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Section 9G

Those Darned Suitors

Throughout The Odyssey, the suitors spurn and mock the gods. This of
course leads to their ultimate demise, but what is it that leads to their
untimely deaths? It is their absence of good host-guest relationships, or
xenia, kindness, or arte, and fear of the gods, or time. They steal Odysseus
food and possessions, and court Odysseus wife. The suitors disregard for
standard Greek customs is what makes them the fundamentally evil
antagonists in The Odyssey; therefore. It is only fitting that Odysseus, the
man the offenses were made against, smites them down almost singlehandedly.
The suitors also ironically seem to believe that the gods will favor them
and give them luck, even after such open irreverence for the gods. As
Agelaus, one of the more corrupt and malicious suitors, says: If Zeus is
willing, we may hit Odysseus, / carry off the glory! (22.265-66). Even as
they see in their own eyes that they will soon be done away with, the suitors
continue to be so ignorant so that they feel like they should be protected by
the gods. However, just before Agelaus hopes out loud that for the gods to

help him, he spurns the words of the goddess, Athena, in the form of Mentor:
Mentor has mouthed some empty boasts and flitted off/ just

four are left to fight at their front doors. (22.261-62). They still believe that
the gods favor them no matter what, however they have not expressed time,
and therefore they will get their dues. The suitors just do not have the metis
to see that Mentor is a god in disguise, and yet they still attack on and on.
Return to thesisconnect these points together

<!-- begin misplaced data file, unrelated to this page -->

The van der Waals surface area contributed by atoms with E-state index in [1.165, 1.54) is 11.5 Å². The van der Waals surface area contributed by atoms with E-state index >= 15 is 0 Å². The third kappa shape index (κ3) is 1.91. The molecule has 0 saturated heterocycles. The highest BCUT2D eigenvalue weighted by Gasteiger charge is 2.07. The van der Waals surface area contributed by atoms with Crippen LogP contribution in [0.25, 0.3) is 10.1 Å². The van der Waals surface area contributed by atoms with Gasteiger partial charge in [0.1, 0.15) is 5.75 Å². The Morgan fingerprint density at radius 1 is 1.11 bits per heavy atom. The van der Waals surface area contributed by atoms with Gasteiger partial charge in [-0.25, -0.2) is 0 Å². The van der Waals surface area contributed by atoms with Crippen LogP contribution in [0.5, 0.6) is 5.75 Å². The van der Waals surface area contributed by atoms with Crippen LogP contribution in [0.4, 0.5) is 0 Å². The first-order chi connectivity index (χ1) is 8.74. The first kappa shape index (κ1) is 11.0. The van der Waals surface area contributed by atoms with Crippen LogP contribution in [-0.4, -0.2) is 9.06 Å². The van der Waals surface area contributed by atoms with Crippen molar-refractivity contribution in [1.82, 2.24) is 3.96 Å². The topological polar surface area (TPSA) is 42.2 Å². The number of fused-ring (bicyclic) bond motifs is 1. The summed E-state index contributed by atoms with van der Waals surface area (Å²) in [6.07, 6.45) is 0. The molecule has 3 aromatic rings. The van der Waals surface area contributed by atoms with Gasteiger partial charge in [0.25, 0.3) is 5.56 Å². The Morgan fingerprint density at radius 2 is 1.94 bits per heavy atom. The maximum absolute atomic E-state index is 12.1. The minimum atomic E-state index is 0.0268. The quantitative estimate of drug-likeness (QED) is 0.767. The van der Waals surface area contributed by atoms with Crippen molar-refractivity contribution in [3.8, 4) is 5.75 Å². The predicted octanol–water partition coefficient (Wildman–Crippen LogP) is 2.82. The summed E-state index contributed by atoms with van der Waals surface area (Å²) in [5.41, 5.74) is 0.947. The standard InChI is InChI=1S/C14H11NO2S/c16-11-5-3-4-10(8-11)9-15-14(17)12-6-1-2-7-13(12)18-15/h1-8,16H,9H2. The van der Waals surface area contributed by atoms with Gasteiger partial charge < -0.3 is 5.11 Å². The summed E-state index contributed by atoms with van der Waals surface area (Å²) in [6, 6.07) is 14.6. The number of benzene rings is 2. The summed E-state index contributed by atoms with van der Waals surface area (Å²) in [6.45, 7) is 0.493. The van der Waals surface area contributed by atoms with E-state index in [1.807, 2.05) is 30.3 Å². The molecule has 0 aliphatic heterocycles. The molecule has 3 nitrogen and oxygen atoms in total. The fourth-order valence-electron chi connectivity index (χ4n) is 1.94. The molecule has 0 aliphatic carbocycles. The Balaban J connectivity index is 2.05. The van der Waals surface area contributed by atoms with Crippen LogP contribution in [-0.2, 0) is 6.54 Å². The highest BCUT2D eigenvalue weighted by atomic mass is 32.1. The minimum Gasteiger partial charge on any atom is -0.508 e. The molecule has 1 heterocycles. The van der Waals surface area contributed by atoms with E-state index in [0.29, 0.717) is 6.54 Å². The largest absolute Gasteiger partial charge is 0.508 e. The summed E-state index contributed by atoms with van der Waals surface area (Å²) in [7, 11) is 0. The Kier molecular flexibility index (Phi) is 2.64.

The suitors lack one of the most important values in ancient Greek
culture: xenia. The suitors here nearly directly contrast with the lowly
servants in The Odyssey. The swineherd and cowherd, Eumaeus and
Philoteus respectively, obey the guidelines of xenia, and welcome and feed
and guests, even if they are as dirty and suspicious-looking as Odysseus.
They do this because they know that when one receives a traveler in their
home, it is perfectly likely that the said traveler is a god. If they are bad
hosts to a god, their lives will end sooner, and much more painfully. That is
why they are good hosts. However, the suitors like to do the opposite. They
tend to disrespect whomever they like, and take the consequences, as they
did with Odysseus. The suitors disrespect Odysseus, as he comes in to his
own house, and joke about his guest gift: grabbing an oxhoof out of a
basket where it lay, / with a brawny hand he flung it straight at the king

(20.330, 334-35). In an open act of mockery, Ctesippus further proves the

suitors evil, and contradicts xenia. As the suitors are bad hosts, the xenia of
the suitors gets worse and worse, prompting Odysseus and Athena to react
rather violently. The suitors finally see that good xenia should be respected
and used, but it is too late, and they now face the music. As a suitor
ironically says in Book 2: The princes wealth will be devoured as always, /
mercilesslyno reparations, ever not while the queen drags out our hopes
to wed her the suitors will
continue to take Telemachus inheritance until Penelope stops dragging out
the courtship, however it ends differently than they thought it would. (2.22527). Incongruously, Eumaeus and Philoteus are the ones who gain riches,
from helping and remaining loyal to Odysseus, and from their good xenia
towards Odysseus, unlike the suitors, who do not respect Odysseus, and
subsequently bite the dust.
Arte is the other value that the suitors lack. As they gorge on
Odysseus food, Telemachus attempts to get them to leave and in due course
fails. However, instead of considering leaving the estate or even being polite
and humane, the suitors continually disrespect and mock Telemachus, even
planning to kill him. They also do the same for Mentor, the human disguise of
Athena, mocking and condescending him, saying he should Go home and
babble [his] omens to [his] children/ save them from some catastrophe

coming soon. (2.200-01). Their deep-seated malice negates any good arte,
and makes Odysseus, Telemachus, and the rest of the heroes further good
Greek citizens in comparison, serving the rhapsodes purpose. Those darn

Works Cited
Homer. The Odyssey. New York: Penguin Classics, 1996.